Port-au-Port Peninsula

Port-au-Port peninsula is a roughly triangular peninsula with 130 km of rocky coastline but no harbours. The peninsula is joined to southwestern Newfoundland via a strip of land west of Stephenville. Port-au-Port is home to Newfoundland’s oldest francophone communities (see Francophones of Newfoundland and Labrador).

Port-au-Port peninsula is a roughly triangular peninsula with 130 km of rocky coastline but no harbours. The peninsula is joined to southwestern Newfoundland via a strip of land west of Stephenville. Port-au-Port is home to Newfoundland’s oldest francophone communities (see Francophones of Newfoundland and Labrador).


Geography

Port-au-Port Peninsula is composed of an eroded highland with hills to the south and sloping lowlands on the north side. The once heavily forested peninsula is bounded by Port-au-Port Bay, the Gulf of St. Lawrence and St. George's Bay. The peninsula goes from Cape St George in the south to the finger-like Long Point 50 km north. Scattered settlement occurred around the peninsula's shores by the mid-1800s, though it continued as part of the French Shore until 1904.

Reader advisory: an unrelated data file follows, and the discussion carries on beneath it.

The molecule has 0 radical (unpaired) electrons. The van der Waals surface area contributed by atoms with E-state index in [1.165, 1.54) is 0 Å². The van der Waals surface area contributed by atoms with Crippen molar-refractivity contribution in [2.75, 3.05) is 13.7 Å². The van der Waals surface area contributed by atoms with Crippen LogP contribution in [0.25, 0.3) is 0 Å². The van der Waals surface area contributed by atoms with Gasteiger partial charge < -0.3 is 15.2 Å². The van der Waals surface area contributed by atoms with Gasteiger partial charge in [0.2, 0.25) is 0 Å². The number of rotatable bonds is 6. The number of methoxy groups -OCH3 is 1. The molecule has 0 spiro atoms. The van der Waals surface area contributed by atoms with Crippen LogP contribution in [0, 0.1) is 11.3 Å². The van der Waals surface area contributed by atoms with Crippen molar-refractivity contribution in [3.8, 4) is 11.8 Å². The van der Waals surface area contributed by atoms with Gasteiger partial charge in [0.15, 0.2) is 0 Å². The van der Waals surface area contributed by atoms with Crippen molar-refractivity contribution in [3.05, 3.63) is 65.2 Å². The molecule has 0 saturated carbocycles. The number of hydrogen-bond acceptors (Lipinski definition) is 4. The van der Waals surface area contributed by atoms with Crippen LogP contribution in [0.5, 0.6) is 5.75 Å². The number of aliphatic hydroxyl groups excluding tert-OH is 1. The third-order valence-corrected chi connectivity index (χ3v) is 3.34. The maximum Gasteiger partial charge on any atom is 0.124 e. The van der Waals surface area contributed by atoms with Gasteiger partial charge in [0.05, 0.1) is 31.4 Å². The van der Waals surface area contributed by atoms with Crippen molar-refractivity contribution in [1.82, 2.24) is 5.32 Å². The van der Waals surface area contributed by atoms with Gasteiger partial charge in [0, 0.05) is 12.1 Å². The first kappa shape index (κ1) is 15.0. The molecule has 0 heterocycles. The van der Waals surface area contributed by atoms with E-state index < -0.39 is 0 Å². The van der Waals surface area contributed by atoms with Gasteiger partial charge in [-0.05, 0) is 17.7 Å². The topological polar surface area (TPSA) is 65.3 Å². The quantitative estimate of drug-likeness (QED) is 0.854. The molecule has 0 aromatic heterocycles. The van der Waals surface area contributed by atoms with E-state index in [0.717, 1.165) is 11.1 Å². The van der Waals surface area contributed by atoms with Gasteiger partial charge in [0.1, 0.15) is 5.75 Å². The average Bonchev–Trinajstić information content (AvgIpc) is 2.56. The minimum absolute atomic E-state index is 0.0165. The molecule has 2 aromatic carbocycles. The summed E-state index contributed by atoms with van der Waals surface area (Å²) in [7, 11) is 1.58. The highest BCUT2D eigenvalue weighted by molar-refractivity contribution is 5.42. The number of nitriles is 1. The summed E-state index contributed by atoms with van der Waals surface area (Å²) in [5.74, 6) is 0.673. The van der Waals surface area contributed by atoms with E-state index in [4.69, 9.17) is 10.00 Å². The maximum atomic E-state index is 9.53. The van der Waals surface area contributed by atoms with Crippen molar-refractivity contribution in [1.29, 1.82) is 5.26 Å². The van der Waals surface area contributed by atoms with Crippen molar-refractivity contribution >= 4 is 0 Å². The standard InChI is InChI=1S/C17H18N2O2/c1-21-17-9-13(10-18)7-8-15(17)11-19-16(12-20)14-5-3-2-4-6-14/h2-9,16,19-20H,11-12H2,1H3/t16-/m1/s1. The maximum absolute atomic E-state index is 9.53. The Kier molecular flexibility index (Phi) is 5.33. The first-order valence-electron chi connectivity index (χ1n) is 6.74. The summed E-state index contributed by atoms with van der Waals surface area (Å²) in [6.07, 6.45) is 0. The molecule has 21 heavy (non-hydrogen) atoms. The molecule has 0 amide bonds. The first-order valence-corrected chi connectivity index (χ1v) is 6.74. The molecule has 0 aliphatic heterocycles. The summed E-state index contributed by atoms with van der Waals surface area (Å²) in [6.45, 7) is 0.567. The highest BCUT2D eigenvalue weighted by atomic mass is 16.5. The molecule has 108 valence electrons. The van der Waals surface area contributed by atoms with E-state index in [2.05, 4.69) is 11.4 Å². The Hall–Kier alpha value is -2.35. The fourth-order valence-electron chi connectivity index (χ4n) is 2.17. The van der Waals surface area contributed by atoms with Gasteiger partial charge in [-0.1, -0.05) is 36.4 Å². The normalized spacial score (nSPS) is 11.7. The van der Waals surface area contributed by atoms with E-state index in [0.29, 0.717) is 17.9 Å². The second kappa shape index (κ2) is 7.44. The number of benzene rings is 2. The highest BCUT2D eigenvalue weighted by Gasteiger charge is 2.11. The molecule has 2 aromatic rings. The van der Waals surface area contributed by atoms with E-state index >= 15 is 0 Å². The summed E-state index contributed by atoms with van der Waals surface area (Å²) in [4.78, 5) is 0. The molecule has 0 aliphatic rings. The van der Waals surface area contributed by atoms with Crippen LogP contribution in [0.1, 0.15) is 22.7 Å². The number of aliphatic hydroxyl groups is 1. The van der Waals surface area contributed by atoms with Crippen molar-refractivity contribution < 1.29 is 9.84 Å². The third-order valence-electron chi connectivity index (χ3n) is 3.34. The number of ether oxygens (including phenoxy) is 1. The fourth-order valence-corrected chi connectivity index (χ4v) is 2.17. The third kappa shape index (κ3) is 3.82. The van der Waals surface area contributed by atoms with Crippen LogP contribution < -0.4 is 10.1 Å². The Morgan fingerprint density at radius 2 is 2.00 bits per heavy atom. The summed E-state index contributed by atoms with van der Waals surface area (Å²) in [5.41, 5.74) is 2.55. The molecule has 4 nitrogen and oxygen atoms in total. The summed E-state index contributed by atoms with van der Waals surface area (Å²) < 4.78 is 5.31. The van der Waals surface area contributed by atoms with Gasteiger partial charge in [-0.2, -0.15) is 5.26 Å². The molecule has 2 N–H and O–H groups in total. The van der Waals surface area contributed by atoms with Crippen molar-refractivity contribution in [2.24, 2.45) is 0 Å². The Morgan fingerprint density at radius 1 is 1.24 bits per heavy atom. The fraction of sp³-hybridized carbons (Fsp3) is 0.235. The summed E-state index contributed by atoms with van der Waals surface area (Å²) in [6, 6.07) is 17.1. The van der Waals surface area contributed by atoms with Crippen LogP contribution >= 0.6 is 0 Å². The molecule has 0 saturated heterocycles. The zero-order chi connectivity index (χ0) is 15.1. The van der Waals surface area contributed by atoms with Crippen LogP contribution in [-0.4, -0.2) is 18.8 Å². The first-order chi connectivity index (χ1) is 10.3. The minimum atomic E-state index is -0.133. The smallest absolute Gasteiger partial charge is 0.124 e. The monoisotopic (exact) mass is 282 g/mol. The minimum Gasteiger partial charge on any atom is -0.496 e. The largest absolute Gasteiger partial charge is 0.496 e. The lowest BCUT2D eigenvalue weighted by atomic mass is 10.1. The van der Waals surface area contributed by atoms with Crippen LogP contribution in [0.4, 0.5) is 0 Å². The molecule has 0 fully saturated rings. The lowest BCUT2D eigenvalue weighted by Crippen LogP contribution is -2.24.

Population and Economy

Port-au-Port’s population represents a more varied ethnic and linguistic mix than is commonly found in Newfoundland. The peninsula has the highest proportion of French-speaking settlement on the island. (See Francophones of Newfoundland and Labrador.)

The economy has been based on farming, fishing, woodcutting and limestone mining (1913–1964) at Aguathuna and Lower Cove (1985 to the present). From 1940 to 1966, many people in the peninsula's more than 20 small communities were employed at the United States air force base in Stephenville. A paper mill was then the region's largest employer between 1981 and 2005. There is offshore oil and natural gas exploration present around the peninsula.